Icon of the City
By John Tauranac
The entrance to the Empire State Building. Photo: Meghan Weatherby
The Empire State Building is enshrined in New York City’s Art Deco firmament, but it is hardly an Art Deco extravaganza. It is more a functionalist’s ideal than an Art Deco fantasy.
The Empire State Building’s design was one of the city’s most elegant of skyscraper profiles. It is essentially all tower, yet it worked within the confines of the zoning law of 1916, which mandated that a building could not rise straight up from the building line and go as high as technologically possible on the bulk of its plot. A building could rise straight up from the building line a multiple of the width of the street it faced, then setbacks stacked upon each other could rise in reduced girth. A tower could rise straight up on 25 percent of the land.
Instead of the lower floors climbing ten or eleven stories before having a setback, the Empire State Building had only a five-story base covering the plot. At the sixth floor was a major setback—60 feet from Fifth Avenue and 20 and 30 feet from the side streets. From this low base there rose a tower that in diminishing jetés soared majestically to the eighty-fifth floor. It was big, it was bold, it was beautiful.
The harmony of design, with all the elements balanced in true classical form, is sheer elegance. At every stage, horizontally and vertically, there is a beginning, middle, and end.
The classical truths of the building are self-evident. The subtler attributes are not. On the base is stone that has been scored to make the building look stouter, and although the stone is the same limestone as the rest of the building, it adds coloration by virtue of the shadows cast.
The grandest crown that a building ever wore. Photo: Richard Berenholtz
The decision to use stone for the facing of the entire building was not based on aesthetics alone. Finished brick is expensive to set, and time consuming. Limestone has a luminosity to it, and it comes with other virtues—it is not as hard as granite, hence easier to turn into ashlar, the finished stone used for the facing, and it is more durable than marble.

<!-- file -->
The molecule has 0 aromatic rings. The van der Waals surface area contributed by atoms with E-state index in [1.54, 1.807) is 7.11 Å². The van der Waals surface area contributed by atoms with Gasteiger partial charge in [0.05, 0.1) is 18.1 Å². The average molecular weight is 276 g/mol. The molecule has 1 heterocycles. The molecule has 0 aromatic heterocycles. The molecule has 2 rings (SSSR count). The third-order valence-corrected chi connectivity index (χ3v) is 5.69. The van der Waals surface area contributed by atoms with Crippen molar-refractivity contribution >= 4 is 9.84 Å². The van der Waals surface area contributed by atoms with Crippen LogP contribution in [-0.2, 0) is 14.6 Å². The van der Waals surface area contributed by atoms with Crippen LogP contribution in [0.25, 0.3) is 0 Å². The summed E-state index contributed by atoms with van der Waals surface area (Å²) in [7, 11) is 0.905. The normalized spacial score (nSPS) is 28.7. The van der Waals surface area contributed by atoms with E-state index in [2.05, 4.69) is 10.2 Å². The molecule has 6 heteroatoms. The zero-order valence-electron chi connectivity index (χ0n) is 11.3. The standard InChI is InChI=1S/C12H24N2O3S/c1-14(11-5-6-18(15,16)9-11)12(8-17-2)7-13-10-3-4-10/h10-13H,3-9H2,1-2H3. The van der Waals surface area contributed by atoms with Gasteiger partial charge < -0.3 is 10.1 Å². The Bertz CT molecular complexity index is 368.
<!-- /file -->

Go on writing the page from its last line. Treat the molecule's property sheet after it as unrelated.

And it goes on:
The façades were designed without cornices and other architectural features, so there was an uninterrupted flow to the building. The bays conveyed depth, providing a play of light and shadow, with the added benefit of creating a floor plan with more desirable corner offices than a four-cornered tower.
Walls at the setbacks were gently tapered, and the top five floors were chamfered, their corners cut away and softened so that the building reached a logical denouement.
Windows on the lower five floors were installed in the conventional manner. Above, however, the windows were flush with the façade as if the outer wall were a wrapping instead of pretending to be load bearing.
Typical of Richmond H. Shreve, of the architectural firm of Shreve, Lamb & Harmon, the plan was not purely aesthetic. The window frames were set into the openings so that the frames covered the edges of the flanking stone and were flush with the spandrels. It translated into stone whose edges did not have to be finished, reducing the cost of the stonework and simplifying installation. And the spandrels themselves were prefabricated slabs of cast aluminum decorated with facing pairs of stylized lightning bolts set in a chevron-like pattern in a classic Art Deco geometric form. They only had to be set in place.